When we speak of a DUI, it is typically assumed that the vehicle involved is a car or truck. Believe it or not, in the District of Columbia, it is possible to be charged with DUI while riding a bicycle. An actual bike. With pedals.
In 2010, the D.C. Court of Appeals faced this issue in Everton v. District of Columbia. The Court had to decide whether a bicycle constitutes a “vehicle” under the D.C.’s DUI statute. The Court found that a bicycle is covered under the District’s definition of a “vehicle,” which at the time was “any appliance moved over a highway on wheels or traction tread, including street cars, draft animals, and beasts of burden.” D.C. Code §§ 50–2201.02(9).
In August, 2012, the DC Council passed the Comprehensive Impaired Driving and Alcohol Testing Program Emergency Amendment Act of 2012 (“The Act”). The Act contained the same definition of a “vehicle.” But the act also defined a “motor vehicle” as “all vehicles propelled by internal combustion engines, electricity, or steam.” The distinction of a “vehicle” and a “motor vehicle” is very important for citizens who are charged with DUI-bicycle.
The Act, like most DUI laws in the country, contains what is called an “Implied Consent” (IC) component of the law. The IC component states that if a police officer has reasonable grounds to believe that a person was operating a motor vehicle while intoxicated or impaired by alcohol, then that person shall be deemed to have consented to submitting two specimens of blood, breath or urine for chemical testing. If the person refuses to submit the specimens, then there are potential negative effects of the refusal such as a suspension of driving privileges in the District and the use of that refusal against the person at trial.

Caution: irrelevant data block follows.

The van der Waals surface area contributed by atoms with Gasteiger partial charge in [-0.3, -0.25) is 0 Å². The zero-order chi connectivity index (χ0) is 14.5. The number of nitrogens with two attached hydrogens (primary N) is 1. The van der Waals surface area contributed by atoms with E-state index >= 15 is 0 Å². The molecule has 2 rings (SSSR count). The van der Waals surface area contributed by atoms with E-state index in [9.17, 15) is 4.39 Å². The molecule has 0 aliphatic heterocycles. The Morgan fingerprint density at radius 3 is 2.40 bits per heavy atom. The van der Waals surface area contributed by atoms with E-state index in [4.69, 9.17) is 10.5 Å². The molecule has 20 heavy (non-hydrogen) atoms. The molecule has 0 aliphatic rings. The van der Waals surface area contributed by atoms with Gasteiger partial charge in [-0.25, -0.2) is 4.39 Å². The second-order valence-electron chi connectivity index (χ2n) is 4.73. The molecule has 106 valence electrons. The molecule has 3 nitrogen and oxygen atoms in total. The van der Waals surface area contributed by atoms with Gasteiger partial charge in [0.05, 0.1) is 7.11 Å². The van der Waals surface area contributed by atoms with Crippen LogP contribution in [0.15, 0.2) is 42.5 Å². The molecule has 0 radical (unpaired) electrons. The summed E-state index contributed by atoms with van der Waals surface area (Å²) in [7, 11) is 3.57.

According to the Act, the IC component only pertains to motor vehicles. It does not apply to “vehicles,” such as bicycles. This means that a person arrested for DUI-bicycle is NOT required in any way to submit to chemical testing. It also means that the person’s refusal to submit to any chemical testing cannot be used against the person in any negative way.
If the government chooses to prosecute a DUI-bicycle…or any other vehicle defined by the Act…the evidence is limited to the officer’s observations of the defendant while riding the bike, any statements by the defendant, and the defendant’s performance on field sobriety tests. The Act does not permit chemical testing for a DUI-vehicle. Those citizens charged with these types of offenses should take these cases to trial every time because of the limited evidence available to the government.
The Everton case was an unfortunate example of judicial overreach where a unique set of facts resulted in a bad legal precedent. The severe penalties and consequences of the Act are based partly on the risks of driving a 4,000 pound machine propelled by explosive chemical reactions at potentially high speeds while allegedly under the influence. Although the risks of driving a bike while under the influence should not be understated, they do not approach the seriousness of the danger created by an out-of-control automobile. Also, this ruling may have problematic unintended consequences: if people are discouraged from bike-riding after a couple of drinks, they are more likely to choose a more convenient, but far more dangerous option—driving a car.
By the way, it should be noted that driving a mule cart around DC while drunk is prohibited by the Act’s definition of “vehicle” as well. Watch out, civil war re-enactors.